Rather than dwell on philosophical or normative arguments, some scholars have looked to evidence-based arguments to update the Code. In an empirical study, participants were presented with scenarios and asked to rate how deserving of punishment the scenario was.[59] The results showed that participants' judgments matched up with the hierarchy of mens rea in the MPC, but also found that participants struggled most with "recklessness" scenarios. As a result, the study suggests revising the language of the categories.

Modes of culpability outside the United States

The levels of mens rea and the distinction between them vary among jurisdictions. Although common law originated from England, the common law of each jurisdiction with regard to culpability varies as precedents and statutes vary.

England and Wales



The Supreme Court of Canada has found that the Canadian Charter of Rights and Freedoms guarantees a minimum requirement for the mental state of various crimes. For example, the crime of murder must include a mental requirement of at least subjective foresight of death. For crimes where imprisonment is a sanction, there is a requirement of at least a defence of due diligence.


Mens rea needs to be proved by prosecution from offence to offence. If it is a common law offence, mens rea is found out by relevant precedent (DPP v Morgan [1976] AC 182). Where the offence is in legislation, the requisite mens rea is found by interpreting the intention of the legislation. They must intend to commit the full offence.


Mens Rea in the Indian Penal Code 1860 sets out the definition of offences, the general conditions of liability, the conditions of exemptions from liability and punishments for the respective offences. Legislatures had not used the common law doctrine of mens rea in defining these crimes. However, they preferred to import it by using different terms indicating the required evil intent or mens rea as an essence of a particular offence.

Guilt in respect to almost all offences created under the IPC is fastened either on the ground of intention, knowledge or reason to believe. Almost all the offences under the IPC are qualified by one or other words such as 'wrongful gain or loss', 'dishonesty', 'fraudulently', 'reason to believe', 'criminal knowledge or intention', 'intentional cooperation', 'voluntarily', 'malignantly', 'wantonly', 'maliciously'. All these words indicate the blameworthy mental condition required at the time of commission of the offence, nowhere found in the IPC, its essence is reflected in almost all the provisions of the Indian Penal Code 1860. Every offence created under the IPC virtually imports the idea of criminal intent or mens rea in some form or other.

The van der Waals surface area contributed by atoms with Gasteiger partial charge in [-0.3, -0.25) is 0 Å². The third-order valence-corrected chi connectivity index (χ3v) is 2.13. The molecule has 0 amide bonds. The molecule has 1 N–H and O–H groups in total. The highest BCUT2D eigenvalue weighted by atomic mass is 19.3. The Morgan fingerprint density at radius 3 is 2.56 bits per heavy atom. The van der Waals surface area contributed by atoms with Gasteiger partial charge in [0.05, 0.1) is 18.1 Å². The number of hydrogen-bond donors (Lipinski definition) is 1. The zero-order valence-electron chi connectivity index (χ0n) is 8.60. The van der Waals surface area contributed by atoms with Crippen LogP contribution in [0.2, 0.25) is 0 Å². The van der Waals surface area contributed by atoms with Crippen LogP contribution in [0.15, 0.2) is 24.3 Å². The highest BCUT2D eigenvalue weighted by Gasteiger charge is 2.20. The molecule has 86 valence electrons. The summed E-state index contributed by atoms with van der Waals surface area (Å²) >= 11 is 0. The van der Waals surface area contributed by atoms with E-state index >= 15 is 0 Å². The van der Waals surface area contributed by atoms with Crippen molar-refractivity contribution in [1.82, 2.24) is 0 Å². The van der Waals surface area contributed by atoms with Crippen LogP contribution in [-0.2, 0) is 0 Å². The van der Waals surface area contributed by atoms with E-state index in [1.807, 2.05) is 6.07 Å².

Islamic law

In Islamic law, intention (niyya) is a criterion for determining whether a criminal act is punishable or pardonable, or whether the penalty for such a crime is predetermined (ḥadd) or discretionary (taʿzīr). The offender cannot be found guilty until their intention in committing the crime has been taken into consideration.[60]

Ignorance of law contrasted with mens rea

The general rule under common law and statutory law is that ignorance of the law or a mistake of law is no defense to criminal prosecution. However, in some cases, courts have held that if knowledge of a law, or if intent to break a law, is a material element of an offense, then a defendant may use good faith ignorance as a defense.[61]

In the 1991 US Supreme Court opinion for Cheek v. United States,[62] Byron White wrote:

The proliferation of statutes and regulations has sometimes made it difficult for the average citizen to know and comprehend the extent of the duties and obligations imposed by the tax laws. [...] Thus, the Court almost 60 years ago interpreted the statutory term "willfully" as used in the federal criminal tax statutes as carving out an exception to the traditional rule. This special treatment of criminal tax offenses is largely due to the complexity of the tax laws.

Crimes like tax evasion are specific intent crimes and require intent to violate the law as an element of the offense. In R v. Klundert, for example, the Ontario Court of Appeal found as follows:

[55] Section 239(1)(d) is part of an Act which is necessarily and notoriously complex. It is subject to ongoing revision. No lay person is expected to know all the complexities of the tax laws. It is accepted that people will act on the advice of professionals and that the advice will often turn on the meanings to be given to provisions in the Act that are open to various interpretations. Furthermore, it is accepted that one may legitimately structure one's affairs so as to minimize tax liability. Considered in this legislative context, I have no difficulty in holding that a mistake or ignorance as to one's liability to pay tax under the Act may negate the fault requirement in the provision, regardless of whether it is a factual mistake, a legal mistake, or a combination of both.